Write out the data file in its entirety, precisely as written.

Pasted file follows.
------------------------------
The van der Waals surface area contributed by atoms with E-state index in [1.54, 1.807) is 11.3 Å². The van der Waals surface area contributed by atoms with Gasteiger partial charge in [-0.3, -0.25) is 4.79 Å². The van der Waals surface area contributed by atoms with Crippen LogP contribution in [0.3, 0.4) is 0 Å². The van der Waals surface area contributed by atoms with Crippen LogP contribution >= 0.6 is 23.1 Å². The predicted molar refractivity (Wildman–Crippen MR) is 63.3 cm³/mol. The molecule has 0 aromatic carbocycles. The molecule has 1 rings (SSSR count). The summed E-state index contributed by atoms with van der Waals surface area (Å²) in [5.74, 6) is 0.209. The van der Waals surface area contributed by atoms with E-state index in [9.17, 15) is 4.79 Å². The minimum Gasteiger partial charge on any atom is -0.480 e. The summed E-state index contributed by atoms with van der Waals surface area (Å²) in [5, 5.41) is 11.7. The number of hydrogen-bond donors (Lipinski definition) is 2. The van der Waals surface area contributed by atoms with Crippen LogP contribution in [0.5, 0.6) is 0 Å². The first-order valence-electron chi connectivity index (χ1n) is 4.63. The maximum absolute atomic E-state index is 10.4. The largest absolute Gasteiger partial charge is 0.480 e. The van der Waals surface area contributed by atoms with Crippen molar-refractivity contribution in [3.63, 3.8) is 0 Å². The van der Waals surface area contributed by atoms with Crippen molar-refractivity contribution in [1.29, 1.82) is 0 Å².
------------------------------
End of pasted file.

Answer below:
The van der Waals surface area contributed by atoms with E-state index in [1.54, 1.807) is 11.3 Å². The van der Waals surface area contributed by atoms with Gasteiger partial charge in [-0.3, -0.25) is 4.79 Å². The van der Waals surface area contributed by atoms with Crippen LogP contribution in [0.3, 0.4) is 0 Å². The van der Waals surface area contributed by atoms with Crippen LogP contribution >= 0.6 is 23.1 Å². The predicted molar refractivity (Wildman–Crippen MR) is 63.3 cm³/mol. The molecule has 0 aromatic carbocycles. The molecule has 1 rings (SSSR count). The summed E-state index contributed by atoms with van der Waals surface area (Å²) in [5.74, 6) is 0.209. The van der Waals surface area contributed by atoms with E-state index in [9.17, 15) is 4.79 Å². The minimum Gasteiger partial charge on any atom is -0.480 e. The summed E-state index contributed by atoms with van der Waals surface area (Å²) in [5, 5.41) is 11.7. The number of hydrogen-bond donors (Lipinski definition) is 2. The van der Waals surface area contributed by atoms with Crippen LogP contribution in [0.5, 0.6) is 0 Å². The first-order valence-electron chi connectivity index (χ1n) is 4.63. The maximum absolute atomic E-state index is 10.4. The largest absolute Gasteiger partial charge is 0.480 e. The van der Waals surface area contributed by atoms with Crippen molar-refractivity contribution in [3.63, 3.8) is 0 Å². The van der Waals surface area contributed by atoms with Crippen molar-refractivity contribution in [1.29, 1.82) is 0 Å².